Developed as an alternative to aspirin for treating rheumatoid arthritis, another NSAID, ibuprofen, was launched in the U.S. in 1974. It stays in the system for 4 to 6 hours.
Naproxen offers longer-lasting relief and is taken every 12 hours. One study published in BMJ looking at NSAIDs found that Naproxen "seemed least harmful" of the NSAIDs (excluding aspirin) when it comes to cardiovascular risks.
According to the AAFP, avoid NSAIDs if you:
- Are allergic to aspirin or other pain relievers
- Have three or more drinks that contain alcohol every day
- Have bleeding in the stomach or intestines, or have peptic (stomach) ulcers
- Have liver or kidney disease
- Have heart disease
- Take blood-thinning medicine or have a bleeding disorder
What to use when
Consumer Reports created a comprehensive guide for pain relief, some of the highlights which are included here – along with our suggestions for natural remedies you can try as well.
For headache: Acetaminophen, ibuprofen, or naproxen
Consumer Reports suggests these relievers noting that for run-of-the-mill headaches, including tension headaches, acetaminophen is a good first try. "Using NSAIDs for the occasional headache probably won't increase your risk of heart attack or stroke, but be aware that you might risk stomach bleeding and ulcers," says the guide.
For migraine headache: Acetaminophen, aspirin, ibuprofen, or naproxen
Studies have found that these medications help people with infrequent migraines (and note, the occurrence of migraines should always be shared with your doctor). Consumer Reports says that the overuse of pain relievers can lead to rebound headaches, and recommends against opioid-based pain relievers such as hydrocodone and oxycodone, which rarely work well on migraines and have their own risks.
For a non-drug approach, see: 8 effective home remedies for migraines
For muscle soreness: Ibuprofen or naproxen
Some people like the feeling of sore muscles after exercise, but if it's too distracting, Consumer Reports suggests the NSAIDs above as good options to try first.
For back, neck or shoulder pain: Any OTC pain reliever
Although muscle relaxants are frequently prescribed to treat the spasms that are often to blame for these aches, a Consumer Report's analysis shows that they don't work any better than OTC acetaminophen, aspirin, ibuprofen, or naproxen – and the prescription drugs can come with some potentially serious risks.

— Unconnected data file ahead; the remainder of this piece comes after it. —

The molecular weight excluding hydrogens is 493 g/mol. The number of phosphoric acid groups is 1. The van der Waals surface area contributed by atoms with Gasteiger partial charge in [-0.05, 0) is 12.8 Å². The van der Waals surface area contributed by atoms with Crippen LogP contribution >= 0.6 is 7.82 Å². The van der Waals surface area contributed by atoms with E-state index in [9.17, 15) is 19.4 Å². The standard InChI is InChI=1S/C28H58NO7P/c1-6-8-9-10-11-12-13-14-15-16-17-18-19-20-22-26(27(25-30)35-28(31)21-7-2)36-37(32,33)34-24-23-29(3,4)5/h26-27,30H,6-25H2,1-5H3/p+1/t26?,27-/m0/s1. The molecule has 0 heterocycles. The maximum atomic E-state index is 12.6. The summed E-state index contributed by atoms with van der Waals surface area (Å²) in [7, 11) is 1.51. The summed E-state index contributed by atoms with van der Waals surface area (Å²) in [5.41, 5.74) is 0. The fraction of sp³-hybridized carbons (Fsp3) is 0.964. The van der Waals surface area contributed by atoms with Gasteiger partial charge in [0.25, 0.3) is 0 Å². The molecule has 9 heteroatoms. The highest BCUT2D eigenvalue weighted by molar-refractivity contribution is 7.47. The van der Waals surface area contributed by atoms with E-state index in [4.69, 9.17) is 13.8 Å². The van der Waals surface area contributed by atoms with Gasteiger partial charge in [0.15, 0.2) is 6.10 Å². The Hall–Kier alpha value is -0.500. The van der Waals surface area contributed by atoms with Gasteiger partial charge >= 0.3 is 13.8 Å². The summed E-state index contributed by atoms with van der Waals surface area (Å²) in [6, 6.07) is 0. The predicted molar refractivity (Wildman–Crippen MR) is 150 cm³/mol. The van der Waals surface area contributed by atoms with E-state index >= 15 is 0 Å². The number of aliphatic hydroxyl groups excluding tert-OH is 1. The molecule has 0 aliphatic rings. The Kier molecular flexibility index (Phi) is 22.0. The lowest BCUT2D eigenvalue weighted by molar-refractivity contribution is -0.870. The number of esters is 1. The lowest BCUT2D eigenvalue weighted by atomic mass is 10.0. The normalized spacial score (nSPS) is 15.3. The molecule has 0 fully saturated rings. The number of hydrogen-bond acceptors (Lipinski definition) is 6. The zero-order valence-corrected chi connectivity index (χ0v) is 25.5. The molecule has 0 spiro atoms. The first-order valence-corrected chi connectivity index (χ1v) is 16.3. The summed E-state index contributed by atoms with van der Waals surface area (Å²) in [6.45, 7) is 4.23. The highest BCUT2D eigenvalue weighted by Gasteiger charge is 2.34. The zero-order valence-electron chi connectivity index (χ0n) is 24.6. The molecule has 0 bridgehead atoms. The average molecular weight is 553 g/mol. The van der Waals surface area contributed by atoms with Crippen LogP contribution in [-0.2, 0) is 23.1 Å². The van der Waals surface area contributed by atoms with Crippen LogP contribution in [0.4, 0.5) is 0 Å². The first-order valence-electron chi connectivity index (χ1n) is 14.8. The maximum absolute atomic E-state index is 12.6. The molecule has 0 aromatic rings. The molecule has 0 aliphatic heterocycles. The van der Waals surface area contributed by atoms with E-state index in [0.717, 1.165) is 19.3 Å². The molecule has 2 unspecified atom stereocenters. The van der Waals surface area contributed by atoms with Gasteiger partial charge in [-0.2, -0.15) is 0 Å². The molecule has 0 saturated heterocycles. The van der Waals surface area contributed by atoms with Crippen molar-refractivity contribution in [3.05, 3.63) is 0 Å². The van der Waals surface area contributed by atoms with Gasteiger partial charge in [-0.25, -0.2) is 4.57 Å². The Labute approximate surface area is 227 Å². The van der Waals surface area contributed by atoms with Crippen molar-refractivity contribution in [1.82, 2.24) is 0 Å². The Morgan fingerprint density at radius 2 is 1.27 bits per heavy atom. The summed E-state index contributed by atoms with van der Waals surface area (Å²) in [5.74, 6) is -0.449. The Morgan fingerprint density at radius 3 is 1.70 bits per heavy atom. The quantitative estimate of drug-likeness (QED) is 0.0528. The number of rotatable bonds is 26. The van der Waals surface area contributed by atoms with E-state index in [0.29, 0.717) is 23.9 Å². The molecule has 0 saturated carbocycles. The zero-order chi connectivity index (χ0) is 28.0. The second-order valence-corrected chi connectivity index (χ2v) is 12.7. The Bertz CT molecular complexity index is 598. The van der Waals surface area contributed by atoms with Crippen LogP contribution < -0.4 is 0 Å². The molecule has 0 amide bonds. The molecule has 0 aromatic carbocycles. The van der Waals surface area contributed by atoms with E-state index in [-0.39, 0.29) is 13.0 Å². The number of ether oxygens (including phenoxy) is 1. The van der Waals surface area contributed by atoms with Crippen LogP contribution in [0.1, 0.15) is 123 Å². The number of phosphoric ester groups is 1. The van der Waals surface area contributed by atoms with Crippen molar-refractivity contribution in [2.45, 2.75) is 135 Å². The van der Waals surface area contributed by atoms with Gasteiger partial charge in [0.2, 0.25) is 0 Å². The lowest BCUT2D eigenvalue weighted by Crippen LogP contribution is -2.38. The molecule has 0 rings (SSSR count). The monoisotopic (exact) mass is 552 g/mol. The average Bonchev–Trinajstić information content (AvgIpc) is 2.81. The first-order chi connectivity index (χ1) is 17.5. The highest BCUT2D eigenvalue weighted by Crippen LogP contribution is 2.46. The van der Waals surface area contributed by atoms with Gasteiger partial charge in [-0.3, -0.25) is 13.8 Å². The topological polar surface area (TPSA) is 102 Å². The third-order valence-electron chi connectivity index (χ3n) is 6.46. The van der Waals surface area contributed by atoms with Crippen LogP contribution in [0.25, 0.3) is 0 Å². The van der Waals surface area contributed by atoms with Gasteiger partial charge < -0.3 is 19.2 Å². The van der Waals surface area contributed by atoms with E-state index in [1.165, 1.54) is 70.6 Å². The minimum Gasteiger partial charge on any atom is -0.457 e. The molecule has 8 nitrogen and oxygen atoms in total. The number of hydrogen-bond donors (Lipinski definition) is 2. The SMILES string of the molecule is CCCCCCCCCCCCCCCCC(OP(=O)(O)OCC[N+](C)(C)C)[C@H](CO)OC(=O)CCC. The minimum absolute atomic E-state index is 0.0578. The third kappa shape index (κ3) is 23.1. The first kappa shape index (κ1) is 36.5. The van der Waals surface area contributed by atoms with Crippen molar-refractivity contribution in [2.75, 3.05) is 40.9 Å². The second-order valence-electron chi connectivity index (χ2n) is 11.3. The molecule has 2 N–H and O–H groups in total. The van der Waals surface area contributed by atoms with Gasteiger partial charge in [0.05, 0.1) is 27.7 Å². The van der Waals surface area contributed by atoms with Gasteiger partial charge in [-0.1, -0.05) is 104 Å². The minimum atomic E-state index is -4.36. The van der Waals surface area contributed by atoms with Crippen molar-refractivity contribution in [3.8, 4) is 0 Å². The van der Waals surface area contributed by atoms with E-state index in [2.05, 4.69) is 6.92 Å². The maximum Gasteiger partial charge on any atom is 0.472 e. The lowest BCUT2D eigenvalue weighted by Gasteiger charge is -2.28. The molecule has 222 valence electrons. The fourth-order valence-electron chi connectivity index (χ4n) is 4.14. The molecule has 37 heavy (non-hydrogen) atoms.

The exception here is back pain; although acetaminophen is effective for some pains, recent studies have shown that it's not effective for back pain.
Non-drug treatments can help, too, including a heating pad, exercise, massage and yoga. For more suggestions, read:
For joint pain: Acetaminophen, ibuprofen or naproxen
These OTC medications are the ones most commonly recommended for joint pain, which most frequently comes from osteoarthritis. Keeping active and limber is one of the best ways to fight the need to medicate for joint pain. For non-drug treatments, see: Natural remedies for arthritis
For hangover: Aspirin or ibuprofen
Since alcohol and many pain relievers don't mix very well (due to the risk of liver damage), only aspirin or ibuprofen are recommended — and eat something first so as not to irritate your stomach lining.
Prevention is obvious (watch the booze!). As well as the old tricks: Don't drink on an empty stomach and drink plenty of water along with your cocktails. (And if you need more dos and don'ts, take this hangover quiz.) Also keep in mind that libations that are darker in color, like whiskey or red wine, have more congeners, a by-product of the fermentation process that can add to the agony of a hangover.
Once the hangover has set in, for a drug-free treatment, try: 5 natural hangover remedies
And as always (and especially with pain relievers) consult with your doctor about your symptoms and what you can take to help.